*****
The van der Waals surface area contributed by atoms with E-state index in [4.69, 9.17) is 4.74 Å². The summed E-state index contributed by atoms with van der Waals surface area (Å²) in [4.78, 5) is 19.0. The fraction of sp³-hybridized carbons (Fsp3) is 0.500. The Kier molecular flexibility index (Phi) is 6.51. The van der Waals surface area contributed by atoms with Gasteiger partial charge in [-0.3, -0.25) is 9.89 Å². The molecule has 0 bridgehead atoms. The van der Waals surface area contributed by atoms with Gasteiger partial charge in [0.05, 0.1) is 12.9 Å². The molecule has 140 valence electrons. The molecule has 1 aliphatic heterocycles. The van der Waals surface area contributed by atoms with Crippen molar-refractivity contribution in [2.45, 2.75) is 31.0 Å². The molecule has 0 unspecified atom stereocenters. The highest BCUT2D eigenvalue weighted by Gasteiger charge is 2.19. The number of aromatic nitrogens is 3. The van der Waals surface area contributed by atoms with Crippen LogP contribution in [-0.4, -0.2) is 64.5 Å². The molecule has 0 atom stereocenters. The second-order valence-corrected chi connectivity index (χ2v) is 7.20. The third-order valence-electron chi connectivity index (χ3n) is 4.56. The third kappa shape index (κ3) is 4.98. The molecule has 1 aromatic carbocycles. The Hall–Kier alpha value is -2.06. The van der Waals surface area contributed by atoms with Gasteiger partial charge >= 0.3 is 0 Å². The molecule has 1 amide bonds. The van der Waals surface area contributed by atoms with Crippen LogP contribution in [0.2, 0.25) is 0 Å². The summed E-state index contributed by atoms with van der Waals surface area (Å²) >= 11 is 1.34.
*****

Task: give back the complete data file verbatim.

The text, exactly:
The van der Waals surface area contributed by atoms with E-state index in [4.69, 9.17) is 4.74 Å². The summed E-state index contributed by atoms with van der Waals surface area (Å²) in [4.78, 5) is 19.0. The fraction of sp³-hybridized carbons (Fsp3) is 0.500. The Kier molecular flexibility index (Phi) is 6.51. The van der Waals surface area contributed by atoms with Gasteiger partial charge in [-0.3, -0.25) is 9.89 Å². The molecule has 0 bridgehead atoms. The van der Waals surface area contributed by atoms with Gasteiger partial charge in [0.05, 0.1) is 12.9 Å². The molecule has 140 valence electrons. The molecule has 1 aliphatic heterocycles. The van der Waals surface area contributed by atoms with Crippen molar-refractivity contribution in [2.45, 2.75) is 31.0 Å². The molecule has 0 unspecified atom stereocenters. The highest BCUT2D eigenvalue weighted by Gasteiger charge is 2.19. The number of aromatic nitrogens is 3. The van der Waals surface area contributed by atoms with Crippen LogP contribution in [-0.4, -0.2) is 64.5 Å². The molecule has 0 atom stereocenters. The second-order valence-corrected chi connectivity index (χ2v) is 7.20. The third-order valence-electron chi connectivity index (χ3n) is 4.56. The third kappa shape index (κ3) is 4.98. The molecule has 1 aromatic carbocycles. The Hall–Kier alpha value is -2.06. The van der Waals surface area contributed by atoms with Gasteiger partial charge >= 0.3 is 0 Å². The molecule has 1 amide bonds. The van der Waals surface area contributed by atoms with Crippen LogP contribution in [0.2, 0.25) is 0 Å². The summed E-state index contributed by atoms with van der Waals surface area (Å²) >= 11 is 1.34.